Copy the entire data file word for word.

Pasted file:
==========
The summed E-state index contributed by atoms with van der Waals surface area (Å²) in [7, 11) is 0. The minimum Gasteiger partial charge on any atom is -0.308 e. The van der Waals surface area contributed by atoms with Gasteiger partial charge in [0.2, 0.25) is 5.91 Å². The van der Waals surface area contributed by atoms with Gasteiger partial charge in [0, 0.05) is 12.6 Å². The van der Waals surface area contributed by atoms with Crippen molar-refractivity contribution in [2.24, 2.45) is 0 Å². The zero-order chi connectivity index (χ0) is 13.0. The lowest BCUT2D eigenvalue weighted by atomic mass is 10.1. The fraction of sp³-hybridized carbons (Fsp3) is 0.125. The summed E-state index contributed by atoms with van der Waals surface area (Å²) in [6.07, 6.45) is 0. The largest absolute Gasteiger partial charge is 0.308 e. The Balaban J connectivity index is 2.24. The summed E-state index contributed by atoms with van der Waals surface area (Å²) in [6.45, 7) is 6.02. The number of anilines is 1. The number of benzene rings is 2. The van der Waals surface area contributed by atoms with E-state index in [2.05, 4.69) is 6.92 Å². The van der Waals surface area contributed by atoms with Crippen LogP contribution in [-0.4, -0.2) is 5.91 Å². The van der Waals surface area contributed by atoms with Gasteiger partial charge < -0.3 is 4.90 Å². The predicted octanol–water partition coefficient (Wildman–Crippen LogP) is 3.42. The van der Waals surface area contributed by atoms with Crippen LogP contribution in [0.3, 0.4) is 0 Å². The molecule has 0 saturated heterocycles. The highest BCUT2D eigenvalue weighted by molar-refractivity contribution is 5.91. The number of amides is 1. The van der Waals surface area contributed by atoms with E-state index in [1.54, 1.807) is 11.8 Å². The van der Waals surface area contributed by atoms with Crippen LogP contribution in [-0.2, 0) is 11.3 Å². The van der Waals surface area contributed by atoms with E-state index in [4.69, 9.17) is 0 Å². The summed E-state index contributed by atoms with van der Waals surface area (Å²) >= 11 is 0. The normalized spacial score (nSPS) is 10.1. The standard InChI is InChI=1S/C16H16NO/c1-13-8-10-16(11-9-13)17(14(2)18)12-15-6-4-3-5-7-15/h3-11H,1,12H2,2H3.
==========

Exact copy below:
The summed E-state index contributed by atoms with van der Waals surface area (Å²) in [7, 11) is 0. The minimum Gasteiger partial charge on any atom is -0.308 e. The van der Waals surface area contributed by atoms with Gasteiger partial charge in [0.2, 0.25) is 5.91 Å². The van der Waals surface area contributed by atoms with Gasteiger partial charge in [0, 0.05) is 12.6 Å². The van der Waals surface area contributed by atoms with Crippen molar-refractivity contribution in [2.24, 2.45) is 0 Å². The zero-order chi connectivity index (χ0) is 13.0. The lowest BCUT2D eigenvalue weighted by atomic mass is 10.1. The fraction of sp³-hybridized carbons (Fsp3) is 0.125. The summed E-state index contributed by atoms with van der Waals surface area (Å²) in [6.07, 6.45) is 0. The largest absolute Gasteiger partial charge is 0.308 e. The Balaban J connectivity index is 2.24. The summed E-state index contributed by atoms with van der Waals surface area (Å²) in [6.45, 7) is 6.02. The number of anilines is 1. The number of benzene rings is 2. The van der Waals surface area contributed by atoms with E-state index in [2.05, 4.69) is 6.92 Å². The van der Waals surface area contributed by atoms with Crippen LogP contribution in [-0.4, -0.2) is 5.91 Å². The van der Waals surface area contributed by atoms with Gasteiger partial charge < -0.3 is 4.90 Å². The predicted octanol–water partition coefficient (Wildman–Crippen LogP) is 3.42. The van der Waals surface area contributed by atoms with Crippen LogP contribution in [0.3, 0.4) is 0 Å². The molecule has 0 saturated heterocycles. The highest BCUT2D eigenvalue weighted by molar-refractivity contribution is 5.91. The number of amides is 1. The van der Waals surface area contributed by atoms with E-state index in [1.54, 1.807) is 11.8 Å². The van der Waals surface area contributed by atoms with Crippen LogP contribution in [-0.2, 0) is 11.3 Å². The van der Waals surface area contributed by atoms with E-state index in [4.69, 9.17) is 0 Å². The summed E-state index contributed by atoms with van der Waals surface area (Å²) >= 11 is 0. The normalized spacial score (nSPS) is 10.1. The standard InChI is InChI=1S/C16H16NO/c1-13-8-10-16(11-9-13)17(14(2)18)12-15-6-4-3-5-7-15/h3-11H,1,12H2,2H3.